13. avatar ActionPhysicalMan says:

    I think an M1 carbine will eventually find it’s way into my wife’s hands. She doesn’t hate guns though and even likes her 4.2″ SP101 quite a bit. But she doesn’t think she needs a rifle. I think our upcoming move out of the burbs and to remote WY will help with that.

  14. avatar Southern Cross says:

    My No 8 trainer is good starting gun for many first time shooters. It looks, feels, and operates like a full-sized rifle, and the adult sized stock often helps, but has the recoil of a .22LR.

    Every year we have a special competition for the kids who mark our targets. There is almost a fight to get to use the No 8 because it is so accurate and whoever has used it has won the competition 4 years running.

    Once a few shots are done to get used to the open sights, the shooters are amazed how accurate the rifle is. The trigger is match grade and the shooters can call their shots after 5 rounds and usually put in very tight groups.

    Considering it is the ONLY open sighted rifle used in the competition (it has the nickname “OLD SCHOOL” among the markers) this is high praise from the Medal of Honor and Call of Duty experienced shooters.

    For centerfire, my No4 .223 conversions are winners. Again they look and feel like proper rifles, but the .223 cartridge allows new shooters to concentrate on the sights and the trigger without the recoil of full power cartridges. It has prompted some new shooters to look at buying or making a conversion for themselves.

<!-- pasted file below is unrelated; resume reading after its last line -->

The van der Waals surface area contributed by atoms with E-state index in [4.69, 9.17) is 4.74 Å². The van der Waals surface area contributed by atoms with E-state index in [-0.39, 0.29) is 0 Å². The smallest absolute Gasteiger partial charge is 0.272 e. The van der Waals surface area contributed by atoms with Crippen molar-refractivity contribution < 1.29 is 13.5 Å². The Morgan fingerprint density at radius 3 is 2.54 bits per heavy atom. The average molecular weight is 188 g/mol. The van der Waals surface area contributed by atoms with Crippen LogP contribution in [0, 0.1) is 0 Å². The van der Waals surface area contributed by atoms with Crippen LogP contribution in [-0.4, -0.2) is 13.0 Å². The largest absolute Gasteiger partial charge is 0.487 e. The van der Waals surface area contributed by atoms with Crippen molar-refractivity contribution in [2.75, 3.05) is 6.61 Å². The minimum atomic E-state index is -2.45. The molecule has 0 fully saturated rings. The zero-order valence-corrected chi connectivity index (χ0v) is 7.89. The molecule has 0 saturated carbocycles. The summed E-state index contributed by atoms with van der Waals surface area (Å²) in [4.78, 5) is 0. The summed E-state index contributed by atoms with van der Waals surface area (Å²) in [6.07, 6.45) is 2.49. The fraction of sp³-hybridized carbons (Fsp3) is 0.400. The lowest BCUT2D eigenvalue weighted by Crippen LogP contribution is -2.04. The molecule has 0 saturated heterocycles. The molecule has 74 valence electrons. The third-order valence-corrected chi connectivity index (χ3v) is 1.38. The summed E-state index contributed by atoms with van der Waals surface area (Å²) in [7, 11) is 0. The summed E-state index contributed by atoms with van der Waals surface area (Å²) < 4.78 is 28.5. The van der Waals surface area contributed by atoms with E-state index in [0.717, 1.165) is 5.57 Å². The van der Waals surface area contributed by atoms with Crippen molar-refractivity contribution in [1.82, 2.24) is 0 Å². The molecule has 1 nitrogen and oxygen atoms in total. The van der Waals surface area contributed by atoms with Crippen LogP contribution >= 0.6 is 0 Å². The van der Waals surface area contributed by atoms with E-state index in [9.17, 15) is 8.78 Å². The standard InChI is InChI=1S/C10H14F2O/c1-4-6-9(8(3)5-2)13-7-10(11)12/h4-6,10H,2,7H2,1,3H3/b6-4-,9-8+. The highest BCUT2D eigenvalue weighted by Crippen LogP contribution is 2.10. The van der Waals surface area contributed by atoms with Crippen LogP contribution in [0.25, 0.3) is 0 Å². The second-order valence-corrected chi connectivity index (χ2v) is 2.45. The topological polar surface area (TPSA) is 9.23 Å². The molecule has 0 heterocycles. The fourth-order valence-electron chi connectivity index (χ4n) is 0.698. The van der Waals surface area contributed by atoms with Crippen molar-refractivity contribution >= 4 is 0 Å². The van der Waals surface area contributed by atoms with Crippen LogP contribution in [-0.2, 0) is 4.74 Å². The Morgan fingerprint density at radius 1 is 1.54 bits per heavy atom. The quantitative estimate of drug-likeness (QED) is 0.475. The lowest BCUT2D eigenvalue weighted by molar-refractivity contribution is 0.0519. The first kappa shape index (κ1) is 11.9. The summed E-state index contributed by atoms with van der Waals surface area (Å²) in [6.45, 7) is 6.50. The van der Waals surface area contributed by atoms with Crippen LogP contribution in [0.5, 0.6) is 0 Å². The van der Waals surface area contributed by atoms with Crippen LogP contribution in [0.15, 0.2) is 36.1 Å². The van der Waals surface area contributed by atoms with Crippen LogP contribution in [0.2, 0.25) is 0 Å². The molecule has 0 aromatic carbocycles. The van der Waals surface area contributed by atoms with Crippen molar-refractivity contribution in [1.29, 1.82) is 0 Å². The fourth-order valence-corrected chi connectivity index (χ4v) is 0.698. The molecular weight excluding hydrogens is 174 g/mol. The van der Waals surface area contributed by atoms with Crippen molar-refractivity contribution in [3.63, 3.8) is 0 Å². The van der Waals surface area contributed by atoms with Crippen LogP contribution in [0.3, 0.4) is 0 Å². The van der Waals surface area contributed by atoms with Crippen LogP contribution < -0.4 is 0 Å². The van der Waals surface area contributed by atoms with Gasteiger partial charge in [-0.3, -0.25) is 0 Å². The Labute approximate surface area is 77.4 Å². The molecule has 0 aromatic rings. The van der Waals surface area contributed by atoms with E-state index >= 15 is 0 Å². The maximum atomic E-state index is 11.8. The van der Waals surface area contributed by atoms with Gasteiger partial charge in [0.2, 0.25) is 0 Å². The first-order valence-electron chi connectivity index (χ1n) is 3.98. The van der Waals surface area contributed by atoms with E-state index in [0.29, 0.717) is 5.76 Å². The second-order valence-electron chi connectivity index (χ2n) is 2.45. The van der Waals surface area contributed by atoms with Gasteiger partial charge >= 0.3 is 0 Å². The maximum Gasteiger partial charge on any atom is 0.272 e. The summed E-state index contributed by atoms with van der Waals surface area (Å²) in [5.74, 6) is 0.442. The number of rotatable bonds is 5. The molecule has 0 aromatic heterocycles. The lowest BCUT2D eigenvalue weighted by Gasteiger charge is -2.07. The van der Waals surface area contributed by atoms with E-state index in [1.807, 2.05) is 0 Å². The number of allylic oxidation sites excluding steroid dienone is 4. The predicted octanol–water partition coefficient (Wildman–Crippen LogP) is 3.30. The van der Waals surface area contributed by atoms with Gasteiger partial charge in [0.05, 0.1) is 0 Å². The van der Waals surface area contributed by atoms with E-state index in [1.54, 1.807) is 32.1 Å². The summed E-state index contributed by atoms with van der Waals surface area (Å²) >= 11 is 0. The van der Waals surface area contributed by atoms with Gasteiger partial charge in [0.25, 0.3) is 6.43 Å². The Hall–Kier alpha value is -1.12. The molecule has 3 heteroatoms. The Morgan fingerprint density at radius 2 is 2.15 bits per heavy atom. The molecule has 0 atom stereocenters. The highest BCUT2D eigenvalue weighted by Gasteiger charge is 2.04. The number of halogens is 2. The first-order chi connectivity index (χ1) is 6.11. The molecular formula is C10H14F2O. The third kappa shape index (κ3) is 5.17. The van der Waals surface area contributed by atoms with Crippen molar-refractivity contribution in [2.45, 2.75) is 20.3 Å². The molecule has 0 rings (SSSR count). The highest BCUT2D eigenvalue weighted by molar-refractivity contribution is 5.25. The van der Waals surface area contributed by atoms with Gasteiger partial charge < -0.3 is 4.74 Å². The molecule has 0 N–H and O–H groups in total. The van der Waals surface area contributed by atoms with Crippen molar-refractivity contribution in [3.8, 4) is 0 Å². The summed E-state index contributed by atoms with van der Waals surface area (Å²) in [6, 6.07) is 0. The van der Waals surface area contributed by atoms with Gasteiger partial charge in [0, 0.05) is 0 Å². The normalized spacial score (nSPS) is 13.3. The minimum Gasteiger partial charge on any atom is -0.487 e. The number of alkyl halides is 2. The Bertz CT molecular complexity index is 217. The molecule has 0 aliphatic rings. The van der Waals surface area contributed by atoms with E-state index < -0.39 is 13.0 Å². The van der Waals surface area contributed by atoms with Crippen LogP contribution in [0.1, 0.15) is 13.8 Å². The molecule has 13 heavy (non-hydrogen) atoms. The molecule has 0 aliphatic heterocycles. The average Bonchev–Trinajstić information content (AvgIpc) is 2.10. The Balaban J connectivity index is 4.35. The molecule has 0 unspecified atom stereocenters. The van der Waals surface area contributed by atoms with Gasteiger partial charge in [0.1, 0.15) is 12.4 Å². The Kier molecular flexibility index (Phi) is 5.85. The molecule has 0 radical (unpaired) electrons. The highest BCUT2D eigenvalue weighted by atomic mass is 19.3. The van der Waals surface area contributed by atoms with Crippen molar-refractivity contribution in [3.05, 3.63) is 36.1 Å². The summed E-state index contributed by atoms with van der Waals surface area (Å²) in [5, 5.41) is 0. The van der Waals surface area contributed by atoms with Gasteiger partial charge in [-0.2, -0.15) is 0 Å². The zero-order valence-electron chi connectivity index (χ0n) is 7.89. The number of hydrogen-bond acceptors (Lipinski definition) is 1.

15. avatar RSO says:

    Get the crown of that barrel out of the dirt. Don’t you like accuracy?

  16. avatar Gunr says:

    Henry take down survival 22! $199 and change at Bi Mart (North West) this week.

  17. avatar GringoFusilero says:

    “I recommend the takedown version specifically because it fits in a much smaller and more discrete package.”


  18. avatar Montesa_VR says:

    Not a fan of the 10/22. My son’s is notorious for misfeeds, and the trigger is so stiff and gritty it’s difficult to shoot accurately. My cheap Savage .17 HMR has a much nicer trigger, and it’s easier to load.

    A .22 Henry lever gun or .357/.38 with a suppressor would make a lot of friends to shooting.

  19. avatar Jim Miller says:

    Had an anti-gun sister in law to be once. Showed her a Browning Medalist and she was smitten (not with me…the pistol!)

  20. avatar pod says:

    I firmly believe that if possible, the firearm you use to introduce someone who has a fear of guns into the world of shooting should be a suppressed one. A lot of people are afraid of the “boom”. Negate the boom, and let the fun begin.

Write a Comment

Your email address will not be published. Required fields are marked *

button to share on facebook
button to tweet
button to share via email